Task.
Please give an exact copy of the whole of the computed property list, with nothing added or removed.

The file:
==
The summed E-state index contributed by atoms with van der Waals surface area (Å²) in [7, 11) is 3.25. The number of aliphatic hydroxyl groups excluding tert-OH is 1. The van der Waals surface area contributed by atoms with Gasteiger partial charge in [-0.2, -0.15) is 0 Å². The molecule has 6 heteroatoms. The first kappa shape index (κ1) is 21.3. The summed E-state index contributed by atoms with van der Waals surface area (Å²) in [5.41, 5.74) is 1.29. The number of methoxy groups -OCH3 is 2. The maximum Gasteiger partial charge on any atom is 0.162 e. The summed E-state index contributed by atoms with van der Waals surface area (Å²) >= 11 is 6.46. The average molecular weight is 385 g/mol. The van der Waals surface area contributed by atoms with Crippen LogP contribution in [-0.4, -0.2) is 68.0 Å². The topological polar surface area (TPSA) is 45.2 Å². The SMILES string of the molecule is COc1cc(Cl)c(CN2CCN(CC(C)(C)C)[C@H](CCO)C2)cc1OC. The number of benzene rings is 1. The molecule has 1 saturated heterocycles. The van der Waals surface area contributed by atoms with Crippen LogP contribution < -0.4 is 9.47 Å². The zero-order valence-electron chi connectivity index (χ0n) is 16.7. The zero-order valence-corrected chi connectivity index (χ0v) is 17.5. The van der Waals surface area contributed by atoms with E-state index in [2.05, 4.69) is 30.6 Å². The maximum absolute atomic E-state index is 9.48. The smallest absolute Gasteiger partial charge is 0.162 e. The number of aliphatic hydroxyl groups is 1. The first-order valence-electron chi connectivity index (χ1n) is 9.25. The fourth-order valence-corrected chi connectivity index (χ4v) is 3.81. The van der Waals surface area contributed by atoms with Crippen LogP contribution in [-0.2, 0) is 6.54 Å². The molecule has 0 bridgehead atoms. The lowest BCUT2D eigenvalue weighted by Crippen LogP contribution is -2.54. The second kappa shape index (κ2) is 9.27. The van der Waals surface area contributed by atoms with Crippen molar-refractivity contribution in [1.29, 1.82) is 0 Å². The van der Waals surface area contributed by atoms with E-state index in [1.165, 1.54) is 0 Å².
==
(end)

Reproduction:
The summed E-state index contributed by atoms with van der Waals surface area (Å²) in [7, 11) is 3.25. The number of aliphatic hydroxyl groups excluding tert-OH is 1. The van der Waals surface area contributed by atoms with Gasteiger partial charge in [-0.2, -0.15) is 0 Å². The molecule has 6 heteroatoms. The first kappa shape index (κ1) is 21.3. The summed E-state index contributed by atoms with van der Waals surface area (Å²) in [5.41, 5.74) is 1.29. The number of methoxy groups -OCH3 is 2. The maximum Gasteiger partial charge on any atom is 0.162 e. The summed E-state index contributed by atoms with van der Waals surface area (Å²) >= 11 is 6.46. The average molecular weight is 385 g/mol. The van der Waals surface area contributed by atoms with Crippen LogP contribution in [-0.4, -0.2) is 68.0 Å². The topological polar surface area (TPSA) is 45.2 Å². The SMILES string of the molecule is COc1cc(Cl)c(CN2CCN(CC(C)(C)C)[C@H](CCO)C2)cc1OC. The number of benzene rings is 1. The molecule has 1 saturated heterocycles. The van der Waals surface area contributed by atoms with Crippen LogP contribution < -0.4 is 9.47 Å². The zero-order valence-electron chi connectivity index (χ0n) is 16.7. The zero-order valence-corrected chi connectivity index (χ0v) is 17.5. The van der Waals surface area contributed by atoms with E-state index in [2.05, 4.69) is 30.6 Å². The maximum absolute atomic E-state index is 9.48. The smallest absolute Gasteiger partial charge is 0.162 e. The number of aliphatic hydroxyl groups is 1. The first-order valence-electron chi connectivity index (χ1n) is 9.25. The fourth-order valence-corrected chi connectivity index (χ4v) is 3.81. The van der Waals surface area contributed by atoms with Crippen LogP contribution in [-0.2, 0) is 6.54 Å². The molecule has 0 bridgehead atoms. The lowest BCUT2D eigenvalue weighted by Crippen LogP contribution is -2.54. The second kappa shape index (κ2) is 9.27. The van der Waals surface area contributed by atoms with Crippen molar-refractivity contribution in [1.29, 1.82) is 0 Å². The van der Waals surface area contributed by atoms with E-state index in [1.165, 1.54) is 0 Å².